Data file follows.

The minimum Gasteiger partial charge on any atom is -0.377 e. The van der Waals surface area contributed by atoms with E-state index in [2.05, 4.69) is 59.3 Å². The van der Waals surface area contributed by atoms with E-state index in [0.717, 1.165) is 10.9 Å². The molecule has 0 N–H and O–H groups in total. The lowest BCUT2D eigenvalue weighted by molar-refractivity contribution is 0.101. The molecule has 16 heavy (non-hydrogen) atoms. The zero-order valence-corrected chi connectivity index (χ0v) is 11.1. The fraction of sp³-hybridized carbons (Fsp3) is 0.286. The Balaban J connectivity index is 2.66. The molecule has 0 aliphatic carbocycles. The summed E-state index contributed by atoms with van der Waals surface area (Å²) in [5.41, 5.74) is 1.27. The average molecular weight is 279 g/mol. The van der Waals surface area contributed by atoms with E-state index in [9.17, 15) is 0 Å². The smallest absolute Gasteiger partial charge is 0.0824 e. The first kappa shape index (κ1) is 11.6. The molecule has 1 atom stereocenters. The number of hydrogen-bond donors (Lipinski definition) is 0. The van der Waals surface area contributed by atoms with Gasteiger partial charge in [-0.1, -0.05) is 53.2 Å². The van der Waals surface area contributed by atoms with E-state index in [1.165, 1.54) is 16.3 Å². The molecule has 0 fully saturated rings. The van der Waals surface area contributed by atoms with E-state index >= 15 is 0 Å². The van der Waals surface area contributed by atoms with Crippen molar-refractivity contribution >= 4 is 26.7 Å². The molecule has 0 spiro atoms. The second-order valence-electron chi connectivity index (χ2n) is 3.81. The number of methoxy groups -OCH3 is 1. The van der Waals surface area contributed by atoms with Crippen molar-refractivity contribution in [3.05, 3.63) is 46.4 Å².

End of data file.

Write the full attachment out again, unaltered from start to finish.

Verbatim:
The minimum Gasteiger partial charge on any atom is -0.377 e. The van der Waals surface area contributed by atoms with E-state index in [2.05, 4.69) is 59.3 Å². The van der Waals surface area contributed by atoms with E-state index in [0.717, 1.165) is 10.9 Å². The molecule has 0 N–H and O–H groups in total. The lowest BCUT2D eigenvalue weighted by molar-refractivity contribution is 0.101. The molecule has 16 heavy (non-hydrogen) atoms. The zero-order valence-corrected chi connectivity index (χ0v) is 11.1. The fraction of sp³-hybridized carbons (Fsp3) is 0.286. The Balaban J connectivity index is 2.66. The molecule has 0 aliphatic carbocycles. The summed E-state index contributed by atoms with van der Waals surface area (Å²) in [5.41, 5.74) is 1.27. The average molecular weight is 279 g/mol. The van der Waals surface area contributed by atoms with E-state index in [9.17, 15) is 0 Å². The smallest absolute Gasteiger partial charge is 0.0824 e. The first kappa shape index (κ1) is 11.6. The molecule has 1 atom stereocenters. The number of hydrogen-bond donors (Lipinski definition) is 0. The van der Waals surface area contributed by atoms with Gasteiger partial charge in [-0.1, -0.05) is 53.2 Å². The van der Waals surface area contributed by atoms with E-state index in [1.165, 1.54) is 16.3 Å². The molecule has 0 fully saturated rings. The van der Waals surface area contributed by atoms with E-state index >= 15 is 0 Å². The van der Waals surface area contributed by atoms with Crippen molar-refractivity contribution >= 4 is 26.7 Å². The molecule has 0 spiro atoms. The second-order valence-electron chi connectivity index (χ2n) is 3.81. The number of methoxy groups -OCH3 is 1. The van der Waals surface area contributed by atoms with Crippen molar-refractivity contribution in [3.05, 3.63) is 46.4 Å².